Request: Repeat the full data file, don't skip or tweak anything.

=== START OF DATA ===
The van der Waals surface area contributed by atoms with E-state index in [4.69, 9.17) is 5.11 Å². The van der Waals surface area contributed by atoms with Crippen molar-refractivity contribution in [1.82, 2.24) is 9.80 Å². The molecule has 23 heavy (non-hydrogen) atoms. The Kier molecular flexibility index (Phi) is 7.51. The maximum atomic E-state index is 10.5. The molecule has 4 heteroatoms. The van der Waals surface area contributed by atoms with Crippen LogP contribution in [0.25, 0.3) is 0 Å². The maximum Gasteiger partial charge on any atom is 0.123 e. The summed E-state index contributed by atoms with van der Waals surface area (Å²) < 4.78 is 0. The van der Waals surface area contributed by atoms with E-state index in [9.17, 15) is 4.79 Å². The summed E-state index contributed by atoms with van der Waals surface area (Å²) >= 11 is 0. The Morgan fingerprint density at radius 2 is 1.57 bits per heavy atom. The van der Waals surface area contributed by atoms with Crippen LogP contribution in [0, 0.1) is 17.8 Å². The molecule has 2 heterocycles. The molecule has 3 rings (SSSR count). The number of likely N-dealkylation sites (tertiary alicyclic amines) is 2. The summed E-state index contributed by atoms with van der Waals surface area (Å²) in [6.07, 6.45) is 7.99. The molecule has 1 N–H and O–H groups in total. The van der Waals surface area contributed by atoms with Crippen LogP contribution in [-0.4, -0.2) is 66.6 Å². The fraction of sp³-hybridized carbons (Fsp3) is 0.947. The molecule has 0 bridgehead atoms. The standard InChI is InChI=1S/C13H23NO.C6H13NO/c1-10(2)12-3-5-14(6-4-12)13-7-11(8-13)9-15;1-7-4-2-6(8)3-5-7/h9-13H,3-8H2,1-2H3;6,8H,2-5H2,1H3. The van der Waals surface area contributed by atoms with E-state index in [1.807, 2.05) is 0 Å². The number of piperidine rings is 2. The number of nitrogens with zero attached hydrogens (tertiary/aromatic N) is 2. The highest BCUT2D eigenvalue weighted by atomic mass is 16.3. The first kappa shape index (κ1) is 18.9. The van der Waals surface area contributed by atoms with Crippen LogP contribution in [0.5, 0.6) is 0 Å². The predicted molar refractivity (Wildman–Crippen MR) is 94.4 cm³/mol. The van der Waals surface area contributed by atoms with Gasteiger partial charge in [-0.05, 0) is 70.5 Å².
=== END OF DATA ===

The van der Waals surface area contributed by atoms with E-state index in [4.69, 9.17) is 5.11 Å². The van der Waals surface area contributed by atoms with Crippen molar-refractivity contribution in [1.82, 2.24) is 9.80 Å². The molecule has 23 heavy (non-hydrogen) atoms. The Kier molecular flexibility index (Phi) is 7.51. The maximum atomic E-state index is 10.5. The molecule has 4 heteroatoms. The van der Waals surface area contributed by atoms with Crippen LogP contribution in [0.25, 0.3) is 0 Å². The maximum Gasteiger partial charge on any atom is 0.123 e. The summed E-state index contributed by atoms with van der Waals surface area (Å²) < 4.78 is 0. The van der Waals surface area contributed by atoms with E-state index in [9.17, 15) is 4.79 Å². The summed E-state index contributed by atoms with van der Waals surface area (Å²) >= 11 is 0. The Morgan fingerprint density at radius 2 is 1.57 bits per heavy atom. The van der Waals surface area contributed by atoms with Crippen LogP contribution in [0, 0.1) is 17.8 Å². The molecule has 2 heterocycles. The molecule has 3 rings (SSSR count). The number of likely N-dealkylation sites (tertiary alicyclic amines) is 2. The summed E-state index contributed by atoms with van der Waals surface area (Å²) in [6.07, 6.45) is 7.99. The molecule has 1 N–H and O–H groups in total. The van der Waals surface area contributed by atoms with Crippen LogP contribution in [-0.4, -0.2) is 66.6 Å². The fraction of sp³-hybridized carbons (Fsp3) is 0.947. The molecule has 0 bridgehead atoms. The standard InChI is InChI=1S/C13H23NO.C6H13NO/c1-10(2)12-3-5-14(6-4-12)13-7-11(8-13)9-15;1-7-4-2-6(8)3-5-7/h9-13H,3-8H2,1-2H3;6,8H,2-5H2,1H3. The van der Waals surface area contributed by atoms with E-state index in [1.807, 2.05) is 0 Å². The number of piperidine rings is 2. The number of nitrogens with zero attached hydrogens (tertiary/aromatic N) is 2. The highest BCUT2D eigenvalue weighted by atomic mass is 16.3. The first kappa shape index (κ1) is 18.9. The van der Waals surface area contributed by atoms with Crippen LogP contribution in [0.5, 0.6) is 0 Å². The predicted molar refractivity (Wildman–Crippen MR) is 94.4 cm³/mol. The van der Waals surface area contributed by atoms with Gasteiger partial charge in [-0.05, 0) is 70.5 Å².